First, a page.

The investors got their wish, but Kelly says Anheuser-Busch “ended up screwing us over in the end.” Anheuser-Busch’s plan, Kelly says, was to buy “regional powerhouse breweries” like Widmer Brothers Brewing and Redhook Brewery, breweries it eventually partnered with. But Anheuser-Busch was also talking to companies such as Sierra Nevada Brewing Company, Samuel Adams, Old Dominion Brewing Company, and ABC — breweries, as it turned out, that would never make it into the company’s portfolio.
“We signed an agreement to take a loan from them in exchange for 10 percent of the company,” Kelly says of the negotiations that took place circa 1996. “They could turn that into capital at a future time, and they also had an option to purchase another 10 percent.”
Anheuser-Busch said ABC could keep using its distributor, United. “We felt they were the best distributor in Georgia,” Kelly says. “And maybe the best distributor in the country.”
But any new ABC beers would go with Anheuser-Busch’s Georgia distributor, Atlanta Beverage Company. During the final negotiations, Anheuser-Busch backtracked, requiring that ABC switch completely to Atlanta Beverage. Kelly pushed back, but his investors — a minority stake of 38 percent — wanted the Anheuser-Busch deal. Feeling pressure to keep his investors happy, Kelly eventually acquiesced.
When Anheuser-Busch couldn’t close the deals with Sierra Nevada and Sam Adams, its craft-acquisition philosophy quickly changed. The beer behemoth started pushing Bud Light as hard as possible. ABC was forced to switch distributors again, this time to the much smaller and now-defunct Thunderhead Distribution.
“It killed us,” Kelly says of all the shuffling. “When we switched from United to the Anheuser-Busch distributors, we went through a big change. Sales dropped by probably 30 percent. But a year later, we were probably 40 to 50 percent up from the prior year. We were doing fantastic, but when A-B went exclusive, we went to Thunderhead, who wasn’t in the Krogers and Publixes, so we lost all that distribution. We also lost a lot of draft accounts.”
Given Atlanta Brewing Company’s distributor, ownership, and brewmaster dramas, it’s no wonder the brewery’s annual production shrank from 5,500 BBL to 1,500 BBL from 1998-2005. In 2005, ABC investor Bob Budd, who had recently sold his gourmet food company but “just couldn’t see retiring,” came on as a consultant at the brewery. Six months later he tendered a report “which was not good,” he says. Based on his thoughtful consulting, Budd was asked to be ABC’s new president.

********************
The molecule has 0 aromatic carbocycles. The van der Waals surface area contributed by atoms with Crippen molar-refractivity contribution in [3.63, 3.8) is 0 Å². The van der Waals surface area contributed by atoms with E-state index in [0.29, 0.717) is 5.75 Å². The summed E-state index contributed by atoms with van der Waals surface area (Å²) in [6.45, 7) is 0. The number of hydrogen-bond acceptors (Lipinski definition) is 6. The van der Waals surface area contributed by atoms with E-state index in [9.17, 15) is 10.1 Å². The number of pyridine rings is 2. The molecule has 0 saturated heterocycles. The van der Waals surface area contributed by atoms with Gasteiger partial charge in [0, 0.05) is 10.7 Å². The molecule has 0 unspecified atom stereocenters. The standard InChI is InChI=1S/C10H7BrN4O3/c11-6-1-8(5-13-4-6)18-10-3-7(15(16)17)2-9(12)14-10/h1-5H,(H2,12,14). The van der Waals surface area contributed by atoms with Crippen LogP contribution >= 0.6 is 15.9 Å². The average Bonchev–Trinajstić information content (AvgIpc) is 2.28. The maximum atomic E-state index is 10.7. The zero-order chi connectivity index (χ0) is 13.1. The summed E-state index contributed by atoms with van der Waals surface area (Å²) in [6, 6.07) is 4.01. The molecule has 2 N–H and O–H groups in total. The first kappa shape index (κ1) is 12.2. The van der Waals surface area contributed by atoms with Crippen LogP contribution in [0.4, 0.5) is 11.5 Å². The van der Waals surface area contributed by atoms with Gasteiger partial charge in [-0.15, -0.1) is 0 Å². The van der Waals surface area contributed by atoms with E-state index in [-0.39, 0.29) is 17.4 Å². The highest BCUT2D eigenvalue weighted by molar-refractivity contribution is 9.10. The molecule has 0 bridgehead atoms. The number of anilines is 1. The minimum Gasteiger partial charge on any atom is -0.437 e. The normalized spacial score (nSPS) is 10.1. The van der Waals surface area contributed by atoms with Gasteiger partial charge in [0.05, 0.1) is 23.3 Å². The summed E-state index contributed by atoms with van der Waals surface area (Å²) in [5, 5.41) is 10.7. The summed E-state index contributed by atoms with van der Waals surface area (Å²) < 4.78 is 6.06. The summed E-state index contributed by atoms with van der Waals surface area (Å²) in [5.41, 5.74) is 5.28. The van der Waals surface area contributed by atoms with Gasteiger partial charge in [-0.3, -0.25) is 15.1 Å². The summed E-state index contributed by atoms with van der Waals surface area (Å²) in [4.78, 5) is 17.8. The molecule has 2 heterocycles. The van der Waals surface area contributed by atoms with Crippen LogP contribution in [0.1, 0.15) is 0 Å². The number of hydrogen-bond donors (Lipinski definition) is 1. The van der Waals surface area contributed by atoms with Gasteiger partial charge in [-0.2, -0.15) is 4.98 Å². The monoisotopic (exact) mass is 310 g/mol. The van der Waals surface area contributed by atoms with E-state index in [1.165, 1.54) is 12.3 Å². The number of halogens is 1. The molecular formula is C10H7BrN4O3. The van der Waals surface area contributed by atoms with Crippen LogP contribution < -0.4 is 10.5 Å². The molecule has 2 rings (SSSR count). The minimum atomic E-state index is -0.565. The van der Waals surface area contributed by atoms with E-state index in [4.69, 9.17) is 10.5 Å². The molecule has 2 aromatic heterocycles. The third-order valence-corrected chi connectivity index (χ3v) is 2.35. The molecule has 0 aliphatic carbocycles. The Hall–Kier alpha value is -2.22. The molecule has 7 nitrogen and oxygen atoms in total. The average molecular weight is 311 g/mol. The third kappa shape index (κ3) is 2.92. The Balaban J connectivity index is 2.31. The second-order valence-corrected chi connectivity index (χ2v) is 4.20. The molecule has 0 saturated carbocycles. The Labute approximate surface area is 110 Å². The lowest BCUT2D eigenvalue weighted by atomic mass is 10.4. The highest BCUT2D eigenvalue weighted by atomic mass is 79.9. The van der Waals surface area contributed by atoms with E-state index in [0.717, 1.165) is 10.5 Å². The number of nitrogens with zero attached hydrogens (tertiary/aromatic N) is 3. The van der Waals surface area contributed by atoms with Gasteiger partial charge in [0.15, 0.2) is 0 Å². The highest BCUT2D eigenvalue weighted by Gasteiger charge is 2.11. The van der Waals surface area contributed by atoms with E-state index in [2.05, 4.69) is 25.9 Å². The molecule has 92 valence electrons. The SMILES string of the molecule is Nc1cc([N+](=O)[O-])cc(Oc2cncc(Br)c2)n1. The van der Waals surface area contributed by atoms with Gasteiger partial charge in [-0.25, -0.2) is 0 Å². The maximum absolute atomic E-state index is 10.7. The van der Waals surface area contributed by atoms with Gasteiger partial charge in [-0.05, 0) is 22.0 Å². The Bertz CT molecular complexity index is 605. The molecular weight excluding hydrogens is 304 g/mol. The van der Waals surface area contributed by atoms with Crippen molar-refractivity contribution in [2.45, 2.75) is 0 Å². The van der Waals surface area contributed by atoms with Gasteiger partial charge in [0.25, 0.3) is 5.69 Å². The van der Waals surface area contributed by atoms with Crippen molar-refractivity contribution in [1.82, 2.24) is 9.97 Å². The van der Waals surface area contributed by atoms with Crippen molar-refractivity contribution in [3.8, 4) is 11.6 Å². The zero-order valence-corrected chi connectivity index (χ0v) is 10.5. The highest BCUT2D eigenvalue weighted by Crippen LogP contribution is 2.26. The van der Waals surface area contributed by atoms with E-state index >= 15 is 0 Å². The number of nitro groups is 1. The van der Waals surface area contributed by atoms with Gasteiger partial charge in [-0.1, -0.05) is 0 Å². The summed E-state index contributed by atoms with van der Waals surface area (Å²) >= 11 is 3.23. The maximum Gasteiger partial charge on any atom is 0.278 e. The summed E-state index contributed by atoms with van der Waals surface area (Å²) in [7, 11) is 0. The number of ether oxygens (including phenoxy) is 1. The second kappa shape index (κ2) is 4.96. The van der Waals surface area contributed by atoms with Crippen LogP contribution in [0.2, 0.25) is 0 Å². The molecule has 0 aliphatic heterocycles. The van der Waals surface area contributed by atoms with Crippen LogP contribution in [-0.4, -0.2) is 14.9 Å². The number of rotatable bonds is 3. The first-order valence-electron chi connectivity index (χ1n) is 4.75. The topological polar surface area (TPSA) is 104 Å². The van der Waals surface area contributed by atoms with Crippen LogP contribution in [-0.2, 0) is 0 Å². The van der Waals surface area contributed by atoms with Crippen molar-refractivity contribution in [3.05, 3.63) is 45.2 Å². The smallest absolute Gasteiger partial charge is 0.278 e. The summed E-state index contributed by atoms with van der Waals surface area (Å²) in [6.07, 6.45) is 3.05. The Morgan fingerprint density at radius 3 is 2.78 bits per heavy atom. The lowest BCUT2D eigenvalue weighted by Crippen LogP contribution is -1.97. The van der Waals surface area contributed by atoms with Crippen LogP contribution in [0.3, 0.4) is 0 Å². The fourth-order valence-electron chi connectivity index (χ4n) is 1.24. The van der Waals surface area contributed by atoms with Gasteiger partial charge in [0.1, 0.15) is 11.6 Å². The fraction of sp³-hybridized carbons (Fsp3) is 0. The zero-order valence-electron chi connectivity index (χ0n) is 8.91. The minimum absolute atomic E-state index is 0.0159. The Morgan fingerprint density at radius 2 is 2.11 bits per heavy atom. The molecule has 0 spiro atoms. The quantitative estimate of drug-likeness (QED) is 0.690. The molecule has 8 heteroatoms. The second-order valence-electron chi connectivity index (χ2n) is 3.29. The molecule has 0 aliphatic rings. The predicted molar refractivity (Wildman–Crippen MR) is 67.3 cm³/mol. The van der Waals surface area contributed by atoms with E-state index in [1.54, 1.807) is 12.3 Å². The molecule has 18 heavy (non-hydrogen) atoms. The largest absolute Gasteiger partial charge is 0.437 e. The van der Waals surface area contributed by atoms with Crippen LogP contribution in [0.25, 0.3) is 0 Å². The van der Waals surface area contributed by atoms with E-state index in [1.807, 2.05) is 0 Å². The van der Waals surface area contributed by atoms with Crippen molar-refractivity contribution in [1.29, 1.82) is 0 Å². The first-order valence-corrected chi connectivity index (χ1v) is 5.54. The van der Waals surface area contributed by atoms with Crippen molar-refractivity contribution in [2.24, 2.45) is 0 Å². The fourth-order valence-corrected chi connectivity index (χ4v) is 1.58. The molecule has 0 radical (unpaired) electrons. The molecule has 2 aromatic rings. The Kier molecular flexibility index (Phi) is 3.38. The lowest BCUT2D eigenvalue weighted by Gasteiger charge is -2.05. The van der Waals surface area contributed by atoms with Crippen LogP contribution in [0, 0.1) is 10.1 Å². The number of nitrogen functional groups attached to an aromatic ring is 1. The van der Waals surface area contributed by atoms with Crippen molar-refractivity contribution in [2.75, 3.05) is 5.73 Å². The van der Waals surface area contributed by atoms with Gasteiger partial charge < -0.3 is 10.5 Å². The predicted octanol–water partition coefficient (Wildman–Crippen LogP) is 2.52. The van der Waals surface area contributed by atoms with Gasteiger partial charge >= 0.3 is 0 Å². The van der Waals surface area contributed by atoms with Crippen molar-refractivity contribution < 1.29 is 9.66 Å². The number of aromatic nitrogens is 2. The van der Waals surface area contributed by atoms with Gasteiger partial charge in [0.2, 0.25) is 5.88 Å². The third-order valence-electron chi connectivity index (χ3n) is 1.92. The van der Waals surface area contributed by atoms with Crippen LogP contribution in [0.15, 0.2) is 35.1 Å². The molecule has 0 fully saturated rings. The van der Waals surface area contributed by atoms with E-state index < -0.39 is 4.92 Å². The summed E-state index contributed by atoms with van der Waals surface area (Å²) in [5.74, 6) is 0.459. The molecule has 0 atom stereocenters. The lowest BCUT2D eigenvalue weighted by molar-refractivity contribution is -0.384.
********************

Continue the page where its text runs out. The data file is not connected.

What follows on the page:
“The company had fallen on hard times,” Budd says. “They had really lost their momentum, and were scrambling around, trying to stay alive. Most all of the wholesale business was gone. It was really just tours and tastings. But being an eternal optimist, I said yes.”
At the beginning of 2006, Budd took over. The Department of Transportation asserted eminent domain over the brewery’s Williams Street location during the Atlantic Station development, which called for a widening of Williams Street and the construction of the 15th Street Bridge.
“That shows my intelligence level,” he says, laughing. “I bought a dying business in a condemned building.”
But he negotiated with the DOT for a settlement that allowed ABC to buy out its lease as well as Kelly.
“Greg had been very frustrated and didn’t feel like there was a way out,” Budd says. “He had no say as to whether he could stay on as president, and eventually elected to be bought out. I’m sure it was frustrating. He started the company, it was a great idea, and the initial years of the company were wildly successful. But business requires a lot of discipline.”
ABC relocated to the company’s current Westside space on Defoor Hills Road in May 2007. If the new building lacked a little of the reckless and rotting character of the Williams Street brewery, at least its bright red walls were welcoming for events, its gleaming stainless steel tanks ready to make beer. With the new space came new challenges, one of which was convincing the distributor that Atlanta Brewing Company was ready to compete again.